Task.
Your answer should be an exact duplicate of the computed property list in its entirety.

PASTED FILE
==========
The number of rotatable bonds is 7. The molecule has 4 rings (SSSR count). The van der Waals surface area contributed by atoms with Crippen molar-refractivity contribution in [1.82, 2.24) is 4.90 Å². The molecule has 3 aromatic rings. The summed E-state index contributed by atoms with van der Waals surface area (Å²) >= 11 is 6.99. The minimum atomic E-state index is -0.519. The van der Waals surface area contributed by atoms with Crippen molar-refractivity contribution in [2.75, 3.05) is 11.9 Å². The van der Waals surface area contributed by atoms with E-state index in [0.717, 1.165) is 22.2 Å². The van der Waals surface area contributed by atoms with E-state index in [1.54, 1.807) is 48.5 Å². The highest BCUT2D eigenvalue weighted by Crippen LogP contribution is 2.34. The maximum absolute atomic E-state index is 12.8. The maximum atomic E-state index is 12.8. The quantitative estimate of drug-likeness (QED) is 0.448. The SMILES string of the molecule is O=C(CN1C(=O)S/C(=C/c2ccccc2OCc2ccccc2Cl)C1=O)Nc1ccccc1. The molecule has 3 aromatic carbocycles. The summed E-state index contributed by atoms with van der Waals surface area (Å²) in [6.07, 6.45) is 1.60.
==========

The number of rotatable bonds is 7. The molecule has 4 rings (SSSR count). The van der Waals surface area contributed by atoms with Crippen molar-refractivity contribution in [1.82, 2.24) is 4.90 Å². The molecule has 3 aromatic rings. The summed E-state index contributed by atoms with van der Waals surface area (Å²) >= 11 is 6.99. The minimum atomic E-state index is -0.519. The van der Waals surface area contributed by atoms with Crippen molar-refractivity contribution in [2.75, 3.05) is 11.9 Å². The van der Waals surface area contributed by atoms with E-state index in [0.717, 1.165) is 22.2 Å². The van der Waals surface area contributed by atoms with E-state index in [1.54, 1.807) is 48.5 Å². The highest BCUT2D eigenvalue weighted by Crippen LogP contribution is 2.34. The maximum absolute atomic E-state index is 12.8. The maximum atomic E-state index is 12.8. The quantitative estimate of drug-likeness (QED) is 0.448. The SMILES string of the molecule is O=C(CN1C(=O)S/C(=C/c2ccccc2OCc2ccccc2Cl)C1=O)Nc1ccccc1. The molecule has 3 aromatic carbocycles. The summed E-state index contributed by atoms with van der Waals surface area (Å²) in [6.07, 6.45) is 1.60.